Passive and active attacks via X11. Is Wayland any better?
daniel at fooishbar.org
Thu Feb 16 13:47:24 PST 2012
On 16 February 2012 18:36, frqb4td <frqb4td at onet.pl> wrote:
> One application can sniff or inject keystrokes to another one, can take
> snapshots of the screen occupied by windows belonging to another one, etc.
That's more or less irrelevant really. If you give session access to
hostile apps, they could easily do things like repeatedly steal all
the clipboard contents (at best) or just pretend to be your web
browser or terminal and steal every single one of your credentials (at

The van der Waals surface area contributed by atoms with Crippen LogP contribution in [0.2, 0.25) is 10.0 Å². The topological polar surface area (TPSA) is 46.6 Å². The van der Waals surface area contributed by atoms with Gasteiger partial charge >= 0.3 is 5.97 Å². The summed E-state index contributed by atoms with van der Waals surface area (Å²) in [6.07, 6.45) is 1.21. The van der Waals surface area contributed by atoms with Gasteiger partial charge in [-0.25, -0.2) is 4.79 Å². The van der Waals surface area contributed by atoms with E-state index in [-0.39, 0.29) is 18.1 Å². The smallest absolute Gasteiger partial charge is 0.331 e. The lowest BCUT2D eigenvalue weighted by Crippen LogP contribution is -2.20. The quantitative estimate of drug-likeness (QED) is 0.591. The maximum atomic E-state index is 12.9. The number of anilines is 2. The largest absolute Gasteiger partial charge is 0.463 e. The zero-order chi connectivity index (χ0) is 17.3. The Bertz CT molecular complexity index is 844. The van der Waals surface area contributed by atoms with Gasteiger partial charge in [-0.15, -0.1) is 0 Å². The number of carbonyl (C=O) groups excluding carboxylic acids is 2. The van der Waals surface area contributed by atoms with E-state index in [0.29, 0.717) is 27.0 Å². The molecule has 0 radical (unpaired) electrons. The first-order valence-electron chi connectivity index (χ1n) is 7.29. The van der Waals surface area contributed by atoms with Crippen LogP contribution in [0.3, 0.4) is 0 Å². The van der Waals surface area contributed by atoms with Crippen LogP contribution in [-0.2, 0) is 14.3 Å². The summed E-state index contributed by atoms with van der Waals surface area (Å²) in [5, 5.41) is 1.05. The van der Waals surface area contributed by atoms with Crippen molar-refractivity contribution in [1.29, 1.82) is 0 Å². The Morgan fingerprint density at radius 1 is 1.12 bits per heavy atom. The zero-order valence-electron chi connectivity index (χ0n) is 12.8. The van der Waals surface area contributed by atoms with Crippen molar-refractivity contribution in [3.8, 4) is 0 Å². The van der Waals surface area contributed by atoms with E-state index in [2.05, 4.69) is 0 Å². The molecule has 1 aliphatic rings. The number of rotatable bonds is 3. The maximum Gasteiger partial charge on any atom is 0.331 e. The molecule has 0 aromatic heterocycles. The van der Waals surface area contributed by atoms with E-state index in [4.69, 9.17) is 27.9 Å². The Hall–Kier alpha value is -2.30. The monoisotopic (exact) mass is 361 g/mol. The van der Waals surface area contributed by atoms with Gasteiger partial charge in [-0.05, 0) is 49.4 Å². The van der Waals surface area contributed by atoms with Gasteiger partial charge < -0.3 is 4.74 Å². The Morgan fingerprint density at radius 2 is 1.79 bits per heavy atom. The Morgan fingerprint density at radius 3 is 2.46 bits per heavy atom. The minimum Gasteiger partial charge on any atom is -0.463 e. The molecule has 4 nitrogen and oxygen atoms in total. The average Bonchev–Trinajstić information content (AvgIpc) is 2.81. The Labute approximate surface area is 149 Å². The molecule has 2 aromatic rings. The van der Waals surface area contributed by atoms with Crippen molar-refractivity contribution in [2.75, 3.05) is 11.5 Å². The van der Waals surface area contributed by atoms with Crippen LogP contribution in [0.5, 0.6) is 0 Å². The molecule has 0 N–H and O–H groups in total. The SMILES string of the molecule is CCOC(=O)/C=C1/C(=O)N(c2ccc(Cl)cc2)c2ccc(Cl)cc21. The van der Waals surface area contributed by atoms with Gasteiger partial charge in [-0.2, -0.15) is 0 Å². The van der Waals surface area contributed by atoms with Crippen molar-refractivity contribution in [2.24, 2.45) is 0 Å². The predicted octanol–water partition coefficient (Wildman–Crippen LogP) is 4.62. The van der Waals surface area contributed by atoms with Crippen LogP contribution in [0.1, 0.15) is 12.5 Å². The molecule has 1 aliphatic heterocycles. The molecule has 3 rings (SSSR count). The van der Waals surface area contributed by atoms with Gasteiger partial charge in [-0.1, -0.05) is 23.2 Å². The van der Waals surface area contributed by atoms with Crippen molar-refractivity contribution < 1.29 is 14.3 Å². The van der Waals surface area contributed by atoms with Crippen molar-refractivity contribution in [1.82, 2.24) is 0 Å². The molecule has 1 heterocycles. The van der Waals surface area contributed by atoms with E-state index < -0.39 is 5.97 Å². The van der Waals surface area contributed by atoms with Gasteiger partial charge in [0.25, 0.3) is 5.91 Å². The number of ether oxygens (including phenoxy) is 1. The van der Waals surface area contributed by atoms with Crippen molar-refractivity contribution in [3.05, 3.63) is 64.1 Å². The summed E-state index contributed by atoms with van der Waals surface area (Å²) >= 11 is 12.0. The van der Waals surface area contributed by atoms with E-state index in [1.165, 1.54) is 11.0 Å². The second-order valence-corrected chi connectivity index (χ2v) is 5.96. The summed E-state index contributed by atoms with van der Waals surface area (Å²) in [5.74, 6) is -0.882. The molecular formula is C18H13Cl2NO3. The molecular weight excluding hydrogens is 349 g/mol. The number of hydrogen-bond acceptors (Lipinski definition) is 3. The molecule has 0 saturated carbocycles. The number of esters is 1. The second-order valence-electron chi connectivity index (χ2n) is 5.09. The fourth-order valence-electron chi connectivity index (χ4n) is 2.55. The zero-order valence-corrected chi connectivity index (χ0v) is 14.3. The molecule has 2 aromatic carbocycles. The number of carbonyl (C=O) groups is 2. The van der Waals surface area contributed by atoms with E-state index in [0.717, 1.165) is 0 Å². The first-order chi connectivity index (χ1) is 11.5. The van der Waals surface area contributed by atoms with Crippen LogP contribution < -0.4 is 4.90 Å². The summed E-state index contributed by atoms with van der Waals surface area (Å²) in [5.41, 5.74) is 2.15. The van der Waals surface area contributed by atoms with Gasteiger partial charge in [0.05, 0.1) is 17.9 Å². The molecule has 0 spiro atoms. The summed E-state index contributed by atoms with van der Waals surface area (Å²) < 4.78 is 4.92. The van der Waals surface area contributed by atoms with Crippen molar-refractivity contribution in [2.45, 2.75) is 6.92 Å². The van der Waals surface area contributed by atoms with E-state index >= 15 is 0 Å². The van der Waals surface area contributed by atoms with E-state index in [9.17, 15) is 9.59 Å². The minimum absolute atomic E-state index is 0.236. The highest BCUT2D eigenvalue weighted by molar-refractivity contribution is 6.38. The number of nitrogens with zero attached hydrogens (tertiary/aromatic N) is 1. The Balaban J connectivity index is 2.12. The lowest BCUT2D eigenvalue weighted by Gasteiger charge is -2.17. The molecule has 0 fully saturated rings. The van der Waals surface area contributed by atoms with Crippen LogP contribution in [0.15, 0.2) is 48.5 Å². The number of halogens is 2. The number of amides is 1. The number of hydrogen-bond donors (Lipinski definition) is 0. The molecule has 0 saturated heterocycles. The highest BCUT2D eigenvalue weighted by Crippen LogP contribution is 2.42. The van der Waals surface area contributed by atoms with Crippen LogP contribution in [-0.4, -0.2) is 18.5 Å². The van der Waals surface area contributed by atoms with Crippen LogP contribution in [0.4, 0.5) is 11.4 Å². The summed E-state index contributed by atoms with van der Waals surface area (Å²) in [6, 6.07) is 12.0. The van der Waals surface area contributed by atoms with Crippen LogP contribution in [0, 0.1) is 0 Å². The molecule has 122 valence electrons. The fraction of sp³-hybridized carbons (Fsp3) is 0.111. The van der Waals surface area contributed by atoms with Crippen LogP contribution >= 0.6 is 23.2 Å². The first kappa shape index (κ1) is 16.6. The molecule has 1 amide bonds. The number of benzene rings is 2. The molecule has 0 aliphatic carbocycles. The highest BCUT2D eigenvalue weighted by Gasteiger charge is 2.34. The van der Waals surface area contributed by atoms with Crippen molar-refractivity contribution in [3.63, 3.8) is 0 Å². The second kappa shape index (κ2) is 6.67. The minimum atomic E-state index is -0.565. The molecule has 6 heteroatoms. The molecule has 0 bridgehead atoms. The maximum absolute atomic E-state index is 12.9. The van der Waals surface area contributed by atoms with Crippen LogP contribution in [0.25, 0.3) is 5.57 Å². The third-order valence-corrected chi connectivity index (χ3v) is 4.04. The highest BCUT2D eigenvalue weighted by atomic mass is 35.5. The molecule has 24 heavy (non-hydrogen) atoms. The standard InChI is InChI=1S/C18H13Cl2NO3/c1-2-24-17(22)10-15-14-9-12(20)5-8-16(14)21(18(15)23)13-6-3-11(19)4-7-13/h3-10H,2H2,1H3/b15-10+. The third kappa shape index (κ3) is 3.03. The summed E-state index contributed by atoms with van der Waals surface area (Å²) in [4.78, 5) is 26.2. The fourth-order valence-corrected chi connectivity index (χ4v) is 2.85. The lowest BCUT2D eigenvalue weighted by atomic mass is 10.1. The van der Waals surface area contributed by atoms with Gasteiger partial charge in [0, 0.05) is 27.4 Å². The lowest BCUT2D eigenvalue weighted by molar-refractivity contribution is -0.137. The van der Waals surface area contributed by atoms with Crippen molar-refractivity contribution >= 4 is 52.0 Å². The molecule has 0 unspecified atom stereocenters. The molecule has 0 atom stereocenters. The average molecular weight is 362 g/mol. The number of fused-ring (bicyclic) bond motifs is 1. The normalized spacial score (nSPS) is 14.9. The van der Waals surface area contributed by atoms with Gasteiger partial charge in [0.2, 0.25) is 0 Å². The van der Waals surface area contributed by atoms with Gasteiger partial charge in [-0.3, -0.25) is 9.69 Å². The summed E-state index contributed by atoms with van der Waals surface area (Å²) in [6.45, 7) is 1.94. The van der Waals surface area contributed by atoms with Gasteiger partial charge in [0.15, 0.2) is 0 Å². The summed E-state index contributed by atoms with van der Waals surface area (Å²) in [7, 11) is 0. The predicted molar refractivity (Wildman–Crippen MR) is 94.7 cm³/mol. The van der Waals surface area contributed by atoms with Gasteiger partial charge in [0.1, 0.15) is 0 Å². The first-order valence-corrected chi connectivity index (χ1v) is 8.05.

So, don't do that.
> Can passive (snooping) attacks be avoided? The passive attack she describes
> certainly works on my system, though I note that one of the comments says
> gksudo input can't be snooped.
Indeed, neither can screensavers. They can be avoided, and Wayland
doesn't allow for them.
> Can active attacks (injecting keystrokes) be avoided? I seem to recall that
> active attacks was turned of by default a long time ago. But a quick google
> suggests that the XTest extension nullifies that (How to map a
> key-combination to a keyboard-button?).
I believe Wayland won't be vulnerable to these either.
But seriously - if you can't trust an app, don't give it arbitrary
access to your desktop session. It's not going to end well.
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